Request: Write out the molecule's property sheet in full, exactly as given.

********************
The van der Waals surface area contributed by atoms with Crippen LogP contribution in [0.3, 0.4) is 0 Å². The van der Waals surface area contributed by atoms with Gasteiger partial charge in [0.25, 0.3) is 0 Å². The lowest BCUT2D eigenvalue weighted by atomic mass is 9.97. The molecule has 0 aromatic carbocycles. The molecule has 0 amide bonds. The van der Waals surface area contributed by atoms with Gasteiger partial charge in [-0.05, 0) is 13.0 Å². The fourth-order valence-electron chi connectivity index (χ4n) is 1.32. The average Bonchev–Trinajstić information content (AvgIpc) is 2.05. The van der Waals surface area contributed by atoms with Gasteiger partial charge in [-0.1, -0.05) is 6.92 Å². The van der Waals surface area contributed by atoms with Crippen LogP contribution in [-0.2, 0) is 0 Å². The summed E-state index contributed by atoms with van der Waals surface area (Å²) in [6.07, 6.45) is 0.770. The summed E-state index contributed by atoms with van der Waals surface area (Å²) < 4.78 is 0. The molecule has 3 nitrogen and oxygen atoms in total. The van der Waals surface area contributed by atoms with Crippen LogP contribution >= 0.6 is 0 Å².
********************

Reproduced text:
The van der Waals surface area contributed by atoms with Crippen LogP contribution in [0.3, 0.4) is 0 Å². The van der Waals surface area contributed by atoms with Gasteiger partial charge in [0.25, 0.3) is 0 Å². The lowest BCUT2D eigenvalue weighted by atomic mass is 9.97. The molecule has 0 aromatic carbocycles. The molecule has 0 amide bonds. The van der Waals surface area contributed by atoms with Gasteiger partial charge in [-0.05, 0) is 13.0 Å². The fourth-order valence-electron chi connectivity index (χ4n) is 1.32. The average Bonchev–Trinajstić information content (AvgIpc) is 2.05. The van der Waals surface area contributed by atoms with Gasteiger partial charge in [-0.1, -0.05) is 6.92 Å². The van der Waals surface area contributed by atoms with Crippen LogP contribution in [-0.2, 0) is 0 Å². The summed E-state index contributed by atoms with van der Waals surface area (Å²) in [6.07, 6.45) is 0.770. The summed E-state index contributed by atoms with van der Waals surface area (Å²) < 4.78 is 0. The molecule has 3 nitrogen and oxygen atoms in total. The van der Waals surface area contributed by atoms with Crippen LogP contribution >= 0.6 is 0 Å².